The report was based on such criteria as park and recreation centers per capita, consuming two or more fruits and three or more vegetables per day, meeting aerobic activity guidelines, number of farmers' markets, and percentage of commuters who walk or ride bicycles.
The ACSM, which begins its 62nd annual conference in San Diego next week, also looked at the percentage of the population afflicted with diabetes, heart disease and obesity.
"The AFI is two things -- a measure of how healthy a metro area is today, and a call-to-action for urban and suburban leaders to design infrastructures that promote active lifestyles and lead to positive health outcomes," said Walter Thompson, chairman of the AFI Advisory Board. "Our goal is to provide communities and residents with resources that help them assess, respond and achieve a better, healthier life."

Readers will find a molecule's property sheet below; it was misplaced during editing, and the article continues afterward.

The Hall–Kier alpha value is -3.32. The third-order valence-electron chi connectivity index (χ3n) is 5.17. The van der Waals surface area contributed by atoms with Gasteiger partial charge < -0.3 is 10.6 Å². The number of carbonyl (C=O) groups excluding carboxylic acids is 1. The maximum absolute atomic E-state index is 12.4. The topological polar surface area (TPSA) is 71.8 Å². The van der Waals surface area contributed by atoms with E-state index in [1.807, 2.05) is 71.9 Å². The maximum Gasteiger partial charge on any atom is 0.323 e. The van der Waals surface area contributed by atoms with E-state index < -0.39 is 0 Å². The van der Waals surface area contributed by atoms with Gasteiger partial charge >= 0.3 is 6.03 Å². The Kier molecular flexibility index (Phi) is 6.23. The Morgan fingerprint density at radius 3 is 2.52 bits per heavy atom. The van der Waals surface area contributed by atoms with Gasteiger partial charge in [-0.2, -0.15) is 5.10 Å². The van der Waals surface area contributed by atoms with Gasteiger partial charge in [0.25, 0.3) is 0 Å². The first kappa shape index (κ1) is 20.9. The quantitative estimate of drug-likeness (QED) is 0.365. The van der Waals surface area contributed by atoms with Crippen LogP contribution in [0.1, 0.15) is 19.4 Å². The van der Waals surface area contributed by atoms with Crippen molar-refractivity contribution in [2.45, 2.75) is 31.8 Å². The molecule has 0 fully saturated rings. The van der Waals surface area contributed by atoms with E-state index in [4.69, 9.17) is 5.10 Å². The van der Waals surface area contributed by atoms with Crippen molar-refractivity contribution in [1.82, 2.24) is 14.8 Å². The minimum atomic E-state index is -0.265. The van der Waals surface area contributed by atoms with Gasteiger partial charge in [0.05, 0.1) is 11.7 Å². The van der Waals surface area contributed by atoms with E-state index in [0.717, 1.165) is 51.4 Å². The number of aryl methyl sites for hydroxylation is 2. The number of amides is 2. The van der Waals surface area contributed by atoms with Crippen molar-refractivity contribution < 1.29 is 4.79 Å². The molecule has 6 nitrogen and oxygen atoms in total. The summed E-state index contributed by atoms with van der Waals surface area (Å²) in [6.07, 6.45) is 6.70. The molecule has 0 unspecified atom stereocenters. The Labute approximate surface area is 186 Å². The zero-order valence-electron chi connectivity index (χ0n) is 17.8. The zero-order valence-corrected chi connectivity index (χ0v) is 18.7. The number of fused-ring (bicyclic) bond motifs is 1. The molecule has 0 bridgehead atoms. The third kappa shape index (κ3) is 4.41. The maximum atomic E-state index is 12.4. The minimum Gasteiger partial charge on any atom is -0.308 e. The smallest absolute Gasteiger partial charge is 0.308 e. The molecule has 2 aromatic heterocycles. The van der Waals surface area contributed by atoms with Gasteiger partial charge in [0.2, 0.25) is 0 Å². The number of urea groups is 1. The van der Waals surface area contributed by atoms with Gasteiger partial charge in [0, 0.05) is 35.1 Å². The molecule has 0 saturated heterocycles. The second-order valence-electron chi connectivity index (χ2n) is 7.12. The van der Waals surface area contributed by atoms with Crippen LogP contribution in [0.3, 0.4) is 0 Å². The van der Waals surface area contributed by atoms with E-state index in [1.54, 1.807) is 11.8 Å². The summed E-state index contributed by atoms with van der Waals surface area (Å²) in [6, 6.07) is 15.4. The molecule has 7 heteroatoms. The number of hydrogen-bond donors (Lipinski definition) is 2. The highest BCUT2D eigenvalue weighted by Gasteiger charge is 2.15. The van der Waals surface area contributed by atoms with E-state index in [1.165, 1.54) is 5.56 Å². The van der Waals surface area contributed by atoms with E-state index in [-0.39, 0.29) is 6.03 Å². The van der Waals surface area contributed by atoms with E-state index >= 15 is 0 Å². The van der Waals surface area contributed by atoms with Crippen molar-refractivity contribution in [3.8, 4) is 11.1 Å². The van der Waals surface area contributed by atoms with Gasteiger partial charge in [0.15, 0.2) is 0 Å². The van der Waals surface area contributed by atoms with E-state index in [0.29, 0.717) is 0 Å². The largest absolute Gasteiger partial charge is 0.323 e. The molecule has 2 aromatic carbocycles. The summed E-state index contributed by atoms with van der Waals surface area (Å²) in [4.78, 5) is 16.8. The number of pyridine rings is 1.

San Diego scored well in most categories, but had a higher level of residents with asthma and diabetes. Curiously, the region had less golf courses, tennis courts and swimming pools per capita than other cities, according to the index.
The Washington, D.C., area ranked first, followed by Minneapolis-St. Paul, the ACSM reported. San Francisco and Oakland ranked fourth, Sacramento fifth and San Jose 10th.